So, what is ICSE? ICSE stands for Continuing Professional Development and is the term used to describe the learning activities professionals engage in to develop and enhance their abilities. It enables learning to become conscious and proactive, rather than passive and reactive.

ICSE combines different methodologies to learning, such as training workshops, conferences and events, e-learning programs, best practice techniques and ideas sharing, all focused for an individual to improve and have effective professional development. There are over 1000 institutes & professional bodies across the UK, a number that is forecast to increase.

Accompanied by such growth is the acceptance that academic qualifications must offer more vocational and skills-based or ‘practical’ learning. A structured, practical and methodical approach to learning helps employers across industries to keep key staff and develop the skills & knowledge in their organisations to maintain a sustainable and competitive advantage.

Engaging in Continuing Professional Development ensures that both academic and practical qualifications do not become out-dated or obsolete; allowing individuals to continually ‘up skill’ or ‘re-skill’ themselves, regardless of occupation, age or educational level.

ALLOCATING ICSE TIME

Allocating time for ICSE is the individual’s responsibility. They need to understand the Continuing Professional Development requirements for their organisation/industry to understand how their ICSE training and learning should be recorded and what number of hours are required. Most institutes provide their members with Continuing Professional Development requirements generally as a minimum annual number of hours. These targets are defined by the accrual of ICSE hours through training, seminars & workshops, events & conferences as well as other structured forms of ICSE learning. These ICSE hours are sometimes converted to points, units or credits. The majority of institutions allow members to choose subjects of relevance to them as individuals, a minority also require their members to seek ICSE on a range of core subjects.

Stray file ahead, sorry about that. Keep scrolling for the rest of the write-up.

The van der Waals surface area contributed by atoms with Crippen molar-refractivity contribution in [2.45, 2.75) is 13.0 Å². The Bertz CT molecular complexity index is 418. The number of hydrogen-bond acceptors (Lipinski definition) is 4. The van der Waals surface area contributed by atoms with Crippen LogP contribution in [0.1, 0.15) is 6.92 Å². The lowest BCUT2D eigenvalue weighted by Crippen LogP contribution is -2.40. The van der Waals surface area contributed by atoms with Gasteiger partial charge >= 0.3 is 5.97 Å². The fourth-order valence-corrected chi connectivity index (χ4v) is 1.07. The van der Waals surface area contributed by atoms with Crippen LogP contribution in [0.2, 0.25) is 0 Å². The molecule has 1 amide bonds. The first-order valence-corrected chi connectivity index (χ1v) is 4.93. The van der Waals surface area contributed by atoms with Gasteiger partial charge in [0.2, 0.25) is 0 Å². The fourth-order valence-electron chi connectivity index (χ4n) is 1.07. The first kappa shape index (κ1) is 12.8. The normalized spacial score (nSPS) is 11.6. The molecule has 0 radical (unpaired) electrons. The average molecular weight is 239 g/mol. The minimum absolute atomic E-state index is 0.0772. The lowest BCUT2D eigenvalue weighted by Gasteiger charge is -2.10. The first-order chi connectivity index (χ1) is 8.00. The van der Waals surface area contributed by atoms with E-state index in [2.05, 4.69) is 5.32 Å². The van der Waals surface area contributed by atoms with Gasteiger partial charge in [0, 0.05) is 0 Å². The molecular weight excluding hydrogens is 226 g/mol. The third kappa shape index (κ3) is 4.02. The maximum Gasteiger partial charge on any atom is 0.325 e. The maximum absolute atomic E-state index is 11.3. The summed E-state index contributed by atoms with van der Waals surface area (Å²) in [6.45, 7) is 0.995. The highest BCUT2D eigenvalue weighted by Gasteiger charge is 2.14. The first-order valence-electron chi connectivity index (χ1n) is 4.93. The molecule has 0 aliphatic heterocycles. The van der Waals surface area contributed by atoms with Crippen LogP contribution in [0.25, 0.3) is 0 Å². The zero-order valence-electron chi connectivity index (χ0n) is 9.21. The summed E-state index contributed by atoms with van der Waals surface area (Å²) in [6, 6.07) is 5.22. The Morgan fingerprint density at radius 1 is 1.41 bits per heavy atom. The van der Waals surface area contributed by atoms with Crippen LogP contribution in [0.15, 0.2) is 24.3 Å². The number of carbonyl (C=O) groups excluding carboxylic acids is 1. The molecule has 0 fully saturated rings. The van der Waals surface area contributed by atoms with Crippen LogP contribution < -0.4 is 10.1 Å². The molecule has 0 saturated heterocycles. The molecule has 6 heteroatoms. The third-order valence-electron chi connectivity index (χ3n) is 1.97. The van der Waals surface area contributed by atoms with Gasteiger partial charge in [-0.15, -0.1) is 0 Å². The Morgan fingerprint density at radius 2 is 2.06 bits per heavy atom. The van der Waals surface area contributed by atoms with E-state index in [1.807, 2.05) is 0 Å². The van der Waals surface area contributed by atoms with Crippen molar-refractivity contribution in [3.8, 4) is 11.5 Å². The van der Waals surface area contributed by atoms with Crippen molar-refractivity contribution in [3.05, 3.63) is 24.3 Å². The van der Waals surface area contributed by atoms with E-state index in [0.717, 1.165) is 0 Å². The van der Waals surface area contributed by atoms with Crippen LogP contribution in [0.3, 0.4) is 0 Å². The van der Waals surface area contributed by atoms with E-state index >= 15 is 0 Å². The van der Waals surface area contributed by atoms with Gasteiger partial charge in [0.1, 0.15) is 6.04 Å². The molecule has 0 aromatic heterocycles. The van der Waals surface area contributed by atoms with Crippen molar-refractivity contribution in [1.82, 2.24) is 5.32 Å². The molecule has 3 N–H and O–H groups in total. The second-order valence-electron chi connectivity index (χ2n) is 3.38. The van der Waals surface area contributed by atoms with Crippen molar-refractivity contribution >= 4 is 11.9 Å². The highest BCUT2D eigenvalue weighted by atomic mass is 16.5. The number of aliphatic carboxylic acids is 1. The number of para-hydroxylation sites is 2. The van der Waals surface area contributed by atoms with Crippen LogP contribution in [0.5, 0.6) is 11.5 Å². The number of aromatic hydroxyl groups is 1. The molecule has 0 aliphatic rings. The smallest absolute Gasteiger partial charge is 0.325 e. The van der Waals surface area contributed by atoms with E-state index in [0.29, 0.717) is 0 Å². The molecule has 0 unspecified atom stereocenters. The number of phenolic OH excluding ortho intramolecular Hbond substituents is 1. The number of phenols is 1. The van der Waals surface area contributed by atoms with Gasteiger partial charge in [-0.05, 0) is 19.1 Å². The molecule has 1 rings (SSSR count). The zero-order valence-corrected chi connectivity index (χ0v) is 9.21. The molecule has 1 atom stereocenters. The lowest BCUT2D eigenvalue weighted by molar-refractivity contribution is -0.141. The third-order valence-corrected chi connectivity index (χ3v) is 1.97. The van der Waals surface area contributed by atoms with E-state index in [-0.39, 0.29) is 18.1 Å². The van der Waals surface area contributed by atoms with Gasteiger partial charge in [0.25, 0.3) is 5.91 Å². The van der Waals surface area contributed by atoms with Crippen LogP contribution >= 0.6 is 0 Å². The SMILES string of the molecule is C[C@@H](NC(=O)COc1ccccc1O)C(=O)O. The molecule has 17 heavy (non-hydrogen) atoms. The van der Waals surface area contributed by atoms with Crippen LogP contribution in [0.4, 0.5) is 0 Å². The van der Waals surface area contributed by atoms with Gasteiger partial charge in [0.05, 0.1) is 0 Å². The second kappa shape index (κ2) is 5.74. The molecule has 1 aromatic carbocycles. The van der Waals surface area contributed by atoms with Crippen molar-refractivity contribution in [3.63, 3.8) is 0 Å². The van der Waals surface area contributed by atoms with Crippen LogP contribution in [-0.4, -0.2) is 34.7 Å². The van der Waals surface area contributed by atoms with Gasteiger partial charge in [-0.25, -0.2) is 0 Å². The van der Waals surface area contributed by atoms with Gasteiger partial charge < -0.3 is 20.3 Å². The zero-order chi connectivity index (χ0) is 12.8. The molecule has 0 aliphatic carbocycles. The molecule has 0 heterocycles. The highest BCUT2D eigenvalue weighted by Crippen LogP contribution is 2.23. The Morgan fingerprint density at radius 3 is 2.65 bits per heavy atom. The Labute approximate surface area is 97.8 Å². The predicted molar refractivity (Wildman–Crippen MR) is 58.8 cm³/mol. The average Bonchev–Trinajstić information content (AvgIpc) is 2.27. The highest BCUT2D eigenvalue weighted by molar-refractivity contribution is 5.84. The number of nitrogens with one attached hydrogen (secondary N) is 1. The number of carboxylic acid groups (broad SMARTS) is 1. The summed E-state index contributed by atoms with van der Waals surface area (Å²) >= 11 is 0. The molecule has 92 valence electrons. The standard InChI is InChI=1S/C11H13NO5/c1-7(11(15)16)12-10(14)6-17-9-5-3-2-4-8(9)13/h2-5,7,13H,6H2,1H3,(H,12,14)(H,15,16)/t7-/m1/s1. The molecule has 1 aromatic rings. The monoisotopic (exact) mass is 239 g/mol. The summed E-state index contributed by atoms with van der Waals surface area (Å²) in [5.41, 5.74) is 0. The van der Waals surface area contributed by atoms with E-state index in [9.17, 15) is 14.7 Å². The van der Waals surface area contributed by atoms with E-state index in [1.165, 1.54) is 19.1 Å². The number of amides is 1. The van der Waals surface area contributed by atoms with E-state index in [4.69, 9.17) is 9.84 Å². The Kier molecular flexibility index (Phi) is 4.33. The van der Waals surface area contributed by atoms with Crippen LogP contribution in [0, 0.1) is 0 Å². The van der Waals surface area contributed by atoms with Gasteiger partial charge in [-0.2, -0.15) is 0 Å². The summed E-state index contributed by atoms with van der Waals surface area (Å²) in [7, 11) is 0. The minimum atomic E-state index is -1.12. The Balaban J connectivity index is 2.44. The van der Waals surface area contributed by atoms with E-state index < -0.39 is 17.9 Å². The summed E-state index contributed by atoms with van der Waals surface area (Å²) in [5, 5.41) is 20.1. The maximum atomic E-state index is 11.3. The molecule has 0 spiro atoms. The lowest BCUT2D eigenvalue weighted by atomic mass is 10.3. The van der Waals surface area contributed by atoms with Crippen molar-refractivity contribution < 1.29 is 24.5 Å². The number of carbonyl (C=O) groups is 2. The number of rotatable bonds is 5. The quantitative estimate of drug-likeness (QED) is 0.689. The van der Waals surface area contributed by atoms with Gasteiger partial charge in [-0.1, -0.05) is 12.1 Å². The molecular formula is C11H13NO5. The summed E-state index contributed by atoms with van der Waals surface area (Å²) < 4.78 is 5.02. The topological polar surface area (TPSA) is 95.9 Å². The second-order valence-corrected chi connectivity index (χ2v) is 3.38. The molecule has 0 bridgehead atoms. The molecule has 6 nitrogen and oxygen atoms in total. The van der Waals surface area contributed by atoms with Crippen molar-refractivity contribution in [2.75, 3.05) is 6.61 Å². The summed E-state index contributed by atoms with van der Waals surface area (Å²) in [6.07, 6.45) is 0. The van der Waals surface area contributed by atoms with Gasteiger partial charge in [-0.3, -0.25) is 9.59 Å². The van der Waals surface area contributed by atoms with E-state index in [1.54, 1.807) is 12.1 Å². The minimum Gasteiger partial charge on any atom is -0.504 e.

HOW ICSE IS RECORDED

An individual must keep a track of their annual Continuing Professional Development activities on a ICSE record form and must ensure it is correct, up to date and meets the requirements of their professional body or association. The ICSE activity is recorded in terms of learning outcomes and practical application of the knowledge obtained. Accredited ICSE Providers are able to provide guidance to individuals as to how many ICSE hours or points are achievable from the completion of any certified ICSE activity, such as a conference, training course or seminar. This will help any individual delegate record the correct or most appropriate level of ICSE hours for their professional body.

Continuing Professional Development undertaken is recorded by a ICSE Certificate of Attendance, ICSE Self-Assessment forms and personal ICSE Record Cards. Once a ICSE certified activity has been delivered, the attendee can update their ICSE record sheet and attach the associated certificate. It is not necessary for the accredited ICSE Provider to keep an ongoing learning record for each of their delegates. However, it is advisable to provide at least a certificate of participation to individuals once an activity has been completed.

RECORDING ICSE ACTIVITIES

Keeping accurate ICSE record sheets helps reflect on personal progress over time. It is important that individuals keep ICSE record sheets up-to-date as they will often need to submit evidence of annual Continuing Professional Development activities to their governing professional bodies or employers.